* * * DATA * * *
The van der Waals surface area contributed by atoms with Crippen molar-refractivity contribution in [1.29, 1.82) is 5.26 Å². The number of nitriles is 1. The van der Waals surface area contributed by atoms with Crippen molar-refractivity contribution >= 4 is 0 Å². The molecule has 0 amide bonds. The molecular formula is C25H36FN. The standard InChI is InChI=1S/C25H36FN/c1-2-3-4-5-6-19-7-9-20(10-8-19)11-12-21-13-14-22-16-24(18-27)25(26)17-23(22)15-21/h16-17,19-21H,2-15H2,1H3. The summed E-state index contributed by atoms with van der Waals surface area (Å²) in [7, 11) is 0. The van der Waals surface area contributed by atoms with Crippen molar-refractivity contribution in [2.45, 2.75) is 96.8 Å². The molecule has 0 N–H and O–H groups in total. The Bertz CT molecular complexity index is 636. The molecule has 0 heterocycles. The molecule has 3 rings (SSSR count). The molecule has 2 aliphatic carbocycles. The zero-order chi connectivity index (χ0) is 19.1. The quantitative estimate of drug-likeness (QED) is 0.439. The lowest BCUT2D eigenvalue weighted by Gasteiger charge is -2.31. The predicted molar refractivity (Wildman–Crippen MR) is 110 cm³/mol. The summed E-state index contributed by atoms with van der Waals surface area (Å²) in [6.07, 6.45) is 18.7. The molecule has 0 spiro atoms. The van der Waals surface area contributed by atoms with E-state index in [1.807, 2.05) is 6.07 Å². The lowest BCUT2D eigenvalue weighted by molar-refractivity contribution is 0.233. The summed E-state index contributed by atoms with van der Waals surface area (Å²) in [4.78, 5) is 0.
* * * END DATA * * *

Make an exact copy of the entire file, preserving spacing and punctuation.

The van der Waals surface area contributed by atoms with Crippen molar-refractivity contribution in [1.29, 1.82) is 5.26 Å². The number of nitriles is 1. The van der Waals surface area contributed by atoms with Crippen molar-refractivity contribution >= 4 is 0 Å². The molecule has 0 amide bonds. The molecular formula is C25H36FN. The standard InChI is InChI=1S/C25H36FN/c1-2-3-4-5-6-19-7-9-20(10-8-19)11-12-21-13-14-22-16-24(18-27)25(26)17-23(22)15-21/h16-17,19-21H,2-15H2,1H3. The summed E-state index contributed by atoms with van der Waals surface area (Å²) in [7, 11) is 0. The van der Waals surface area contributed by atoms with Crippen molar-refractivity contribution in [2.45, 2.75) is 96.8 Å². The molecule has 0 N–H and O–H groups in total. The Bertz CT molecular complexity index is 636. The molecule has 0 heterocycles. The molecule has 3 rings (SSSR count). The molecule has 2 aliphatic carbocycles. The zero-order chi connectivity index (χ0) is 19.1. The quantitative estimate of drug-likeness (QED) is 0.439. The lowest BCUT2D eigenvalue weighted by Gasteiger charge is -2.31. The predicted molar refractivity (Wildman–Crippen MR) is 110 cm³/mol. The summed E-state index contributed by atoms with van der Waals surface area (Å²) in [6.07, 6.45) is 18.7. The molecule has 0 spiro atoms. The van der Waals surface area contributed by atoms with E-state index in [1.807, 2.05) is 6.07 Å². The lowest BCUT2D eigenvalue weighted by molar-refractivity contribution is 0.233. The summed E-state index contributed by atoms with van der Waals surface area (Å²) in [4.78, 5) is 0.